(2006) Justina Robson, Gollancz, £10.99, trdpbk, 279 pp, ISBN 0-575-07862-6
In 2015 a 'Quantum Bomb' shatters the fabric of reality and opens the gates between different realms, subtly altering the histories of those realms. The realm of everyday Earth becomes known as Otopia and gates open to the elven realm of Alfheim, the demon realm of Demonia, the elemental realm of Zoomenon, and the realms of Thanatopia and Faery. There is speculation about a seventh realm and all realms appear to be embedded in Interstitial Space, also known as the Aetherstream. Relations between the realms are, to say the least, uneasy, though some inhabitants of each seem more friendly than others. Lila Black is a Special Agent for Otopia who was nearly killed in Alfheim, only to be resurrected as a cyborg with multiple weapons and an onboard AI. She is assigned to protect an elven rockstar, Zal, who has been receiving death threats from Alfheim separatists who wish to close off their realm from the others. Zal's band, the No Shows, also contains Faery and Otopian members and Zal himself seems to have become part Demon following his assignment there by the Alfheim elite. This very visible collection of the inhabitants of varied realms has a huge fan following and are seen by some as a bad example. But can Lila really protect him when she barely understands what she has become, especially after Zal is kidnapped to Alfheim where magic is much more reliable than it is in Otopia? To make matters worse Lila has been drawn into a Game with Zal, and all Games come with forfeits for the losers...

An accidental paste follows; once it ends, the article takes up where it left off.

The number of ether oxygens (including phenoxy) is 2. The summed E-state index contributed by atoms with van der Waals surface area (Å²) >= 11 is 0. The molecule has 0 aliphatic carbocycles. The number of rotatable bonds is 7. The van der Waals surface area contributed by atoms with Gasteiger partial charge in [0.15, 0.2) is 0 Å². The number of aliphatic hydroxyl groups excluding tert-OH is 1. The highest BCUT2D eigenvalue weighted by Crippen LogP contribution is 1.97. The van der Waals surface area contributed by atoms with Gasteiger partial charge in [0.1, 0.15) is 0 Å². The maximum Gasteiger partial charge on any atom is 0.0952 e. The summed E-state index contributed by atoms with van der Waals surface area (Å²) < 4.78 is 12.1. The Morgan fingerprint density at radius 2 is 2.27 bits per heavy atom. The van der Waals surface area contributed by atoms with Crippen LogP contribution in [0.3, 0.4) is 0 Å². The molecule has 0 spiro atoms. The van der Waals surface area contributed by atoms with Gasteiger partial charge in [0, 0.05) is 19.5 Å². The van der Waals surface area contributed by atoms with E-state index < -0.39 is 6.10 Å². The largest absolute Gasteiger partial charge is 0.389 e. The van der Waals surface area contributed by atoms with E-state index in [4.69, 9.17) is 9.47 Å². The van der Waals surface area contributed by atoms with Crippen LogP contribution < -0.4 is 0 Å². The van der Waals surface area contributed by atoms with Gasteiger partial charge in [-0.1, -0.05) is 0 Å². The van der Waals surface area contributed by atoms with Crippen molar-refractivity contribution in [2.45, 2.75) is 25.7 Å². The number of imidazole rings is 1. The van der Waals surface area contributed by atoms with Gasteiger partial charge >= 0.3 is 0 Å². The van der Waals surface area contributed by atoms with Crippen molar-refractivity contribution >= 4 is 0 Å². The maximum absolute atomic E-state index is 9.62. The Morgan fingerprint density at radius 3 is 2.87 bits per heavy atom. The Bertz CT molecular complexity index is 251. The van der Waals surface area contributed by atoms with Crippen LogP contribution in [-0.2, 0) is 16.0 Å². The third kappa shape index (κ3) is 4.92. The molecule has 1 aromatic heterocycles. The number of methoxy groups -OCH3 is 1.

I've been enjoying Justina's work since 1999's Silver Screen and this is a very welcome new book from a very talented writer. The mixture of magic and science is not in the least bit offputting, especially as there are more than a few hints that magic is, itself, just a different form of science (not a new idea, to be sure, but handled deftly and with some authority). Lila is a fine character with a subtle blend of confidence and uncertainty, without becoming unrealistically heroic or pathetic, and the inter-realm politicking has a convincing ring to it. Plenty of hints are dropped which point the way to the subsequent volumes and, by the time you finish this book, you are already waiting with keen anticipation for more. Highly recommended.
See also Jonathan's take on Keeping it Real.
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